Starring: Mia Wasikowska, Matthew Goode, Nicole Kidman
Directed by: Chan-wook Park (“Oldboy”)
Written by: Wentworth Miller (debut) and Erin Cressida Wilson (“Chloe”)
SAN ANTONIO - Whether you can handle the bloodletting of filmmaker Chan-wook Park’s past work like “Thirst,” “Oldboy,” and “Sympathy for Mr. Vengeance,” one thing is undeniable certain after seeing the South Korean director’s first American-made film “Stoker”: the man can sure set a chilling scene even better than most who consider the horror genre their forte.
Before we confuse viewers out there, “Stoker” is not a horror film. Despite Park’s last project centering on a vampire priest and the fact that Stoker is the surname of the novelist who wrote “Dracula,” the film “Stoker” has not one mythological fang working in its favor. That doesn’t mean, however, that it doesn’t have a piercing bite. With Park at the helm, “Stoker,” despite its narrative drawbacks in the first half, is a master class in tone, setting, and overall ambiance that everyone should experience with the lights off.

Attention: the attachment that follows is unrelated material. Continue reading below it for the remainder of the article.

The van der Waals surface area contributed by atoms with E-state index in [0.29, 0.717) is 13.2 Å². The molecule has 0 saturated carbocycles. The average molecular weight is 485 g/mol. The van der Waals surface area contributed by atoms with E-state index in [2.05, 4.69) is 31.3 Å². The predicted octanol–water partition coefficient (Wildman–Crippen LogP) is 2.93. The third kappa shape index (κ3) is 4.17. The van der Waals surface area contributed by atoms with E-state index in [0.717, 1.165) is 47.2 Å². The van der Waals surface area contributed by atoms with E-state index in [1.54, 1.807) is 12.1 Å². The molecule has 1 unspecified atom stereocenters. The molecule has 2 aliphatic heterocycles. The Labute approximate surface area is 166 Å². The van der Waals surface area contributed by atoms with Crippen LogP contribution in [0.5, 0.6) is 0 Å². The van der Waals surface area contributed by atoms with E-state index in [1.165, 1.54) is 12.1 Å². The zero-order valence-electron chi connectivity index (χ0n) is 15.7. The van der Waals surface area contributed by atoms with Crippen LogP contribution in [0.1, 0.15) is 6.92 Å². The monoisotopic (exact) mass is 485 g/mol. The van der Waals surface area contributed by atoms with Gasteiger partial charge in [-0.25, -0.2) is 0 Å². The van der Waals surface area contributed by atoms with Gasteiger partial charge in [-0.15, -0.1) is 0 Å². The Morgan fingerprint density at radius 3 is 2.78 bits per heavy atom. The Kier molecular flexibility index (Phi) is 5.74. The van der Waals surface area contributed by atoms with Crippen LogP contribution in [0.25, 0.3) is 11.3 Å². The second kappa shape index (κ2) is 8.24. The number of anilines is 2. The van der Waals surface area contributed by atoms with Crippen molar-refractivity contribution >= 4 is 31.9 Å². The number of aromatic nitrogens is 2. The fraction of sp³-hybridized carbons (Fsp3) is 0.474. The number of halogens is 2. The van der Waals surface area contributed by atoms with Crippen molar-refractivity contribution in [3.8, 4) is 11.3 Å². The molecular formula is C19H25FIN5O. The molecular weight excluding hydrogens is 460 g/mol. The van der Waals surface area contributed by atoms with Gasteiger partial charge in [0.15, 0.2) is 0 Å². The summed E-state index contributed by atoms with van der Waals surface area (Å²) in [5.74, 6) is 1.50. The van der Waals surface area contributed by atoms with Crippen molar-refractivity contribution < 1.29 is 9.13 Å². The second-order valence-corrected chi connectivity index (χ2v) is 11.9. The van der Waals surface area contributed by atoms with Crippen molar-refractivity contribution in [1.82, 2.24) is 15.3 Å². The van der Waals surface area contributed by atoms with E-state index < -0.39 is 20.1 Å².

After the mysterious death of her husband Richard (Dermot Mulroney), Evelyn Stoker (Nicole Kidman) opens her home to her estranged brother-in-law Charles (Matthew Goode), a handsome and creepily charming man who is easy to recognize in the cinematic world as someone with skeletons in his closet. While the unstable Evelyn is more than receptive to Charles moving into her home, her introverted teenage daughter India (Mia Wasikowska) is none too happy that no one ever told her she had an uncle. Click here to read the rest of the review...